Jesse Gould traveled six hours from New Jersey to attend the event. He walked the field wearing the regalia of the Plains Tribes. On his head was a three-tiered feather adornment consisting of black and white feathers and the feathers of a black and white eagle and a golden eagle.

His father was a member of the Pawnee tribe; his mother from the Lenape.

Gould wore a bear claw necklace that the Pawnee tribe is known for. An otter breastplate covered a beaded breastplate, intended for protection. Moccasins with bells jingled as he walked. He was going to participate in the traditional men’s dance later in the day.

Rachel McCauley sat in the shade of a pop-up tent sewing a strap for a leather bag. Her two birds, a green-cheeked conure and a cinnamon-cheeked conure caught the attention of passers-by. She takes the birds with her to powwows.

Akinnah Gonzalez, 6, watches Nailani LuzCaban Gomes, 9, practice dancing before the start of the opening ceremonies at the Wampanoag Powwow Grounds in Mashpee on Friday.  Sophie Proe/Cape Cod Times

“RJ (one of his birds) loves the drums,” she said.

His mother, Jeanette McCauley, stood next to tables filled with Native American art. Beaded bags and jewelry, wire-carved gem trees, dream catchers, medicine wheels, stones from around the world, and a buffalo jawbone were on display. The art came from the Aztecs, Dakotas, Abenakis, Cherokees and Iroquois.

McCauley, a Poarch Creek, spoke of a spiritual connection to the Earth and all of the natural resources that are gifts from the Creator. Its gemstone trees are a tribute to trees. His words echoed those of Weedon when he spoke of the dances as a form of worship and prayer. Every step tells something, he says.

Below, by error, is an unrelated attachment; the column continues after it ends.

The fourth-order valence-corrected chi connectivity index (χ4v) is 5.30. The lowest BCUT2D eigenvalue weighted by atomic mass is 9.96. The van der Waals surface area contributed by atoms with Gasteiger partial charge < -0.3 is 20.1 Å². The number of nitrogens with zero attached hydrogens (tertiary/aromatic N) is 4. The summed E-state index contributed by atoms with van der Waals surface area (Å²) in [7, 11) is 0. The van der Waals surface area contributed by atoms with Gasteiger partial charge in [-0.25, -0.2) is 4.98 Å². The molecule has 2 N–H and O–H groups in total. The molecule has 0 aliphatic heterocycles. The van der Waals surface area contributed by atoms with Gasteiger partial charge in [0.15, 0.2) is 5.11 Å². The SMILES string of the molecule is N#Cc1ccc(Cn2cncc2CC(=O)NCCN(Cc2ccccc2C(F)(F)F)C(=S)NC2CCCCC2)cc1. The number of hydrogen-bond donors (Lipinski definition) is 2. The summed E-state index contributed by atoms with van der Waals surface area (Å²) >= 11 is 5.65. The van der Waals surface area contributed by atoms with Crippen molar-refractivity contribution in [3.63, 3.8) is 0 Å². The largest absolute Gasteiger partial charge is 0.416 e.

“In my culture, the importance of the four directions – North, South, East and West – is that they stay in balance,” McCauley said.

Je'Sire Mobley, 3, has his hands over his ears during the opening ceremony as his brother Journē Mobley, 4, watches him at the Wampanoag Powwow Grounds in Mashpee on Friday.  Sophie Proe/Cape Cod Times

“Without trees, we don’t have oxygen,” she said. “People need to be more careful about what we do with our environment. This land provides us with everything we need. We don’t care about it for the greed of paper you can’t take with you.”

She said non-Indians tend to forget that the Wampanoag welcomed settlers to their land. They are here because these people on this land saved these settlers, she said.

“They saved them, it’s not savagery,” she said.

An osprey hovered overhead as dancers from all tribes gathered for the grand entrance. Head Dancer Autumn Jackson and Head Dancer Iyannough Peters led the procession, followed by Head Elder Wayne “Big Oak” Jackson. The nation flags, Wampanoag, Mashpee Wampanoag, USA and POW/MIA veteran flag, came next. Then came a long line of dancers in their exquisite outfits.

Contact Denise Coffey at dcoffey@capecodonline.com. Follow her on Twitter: @DeniseCoffeyCCT.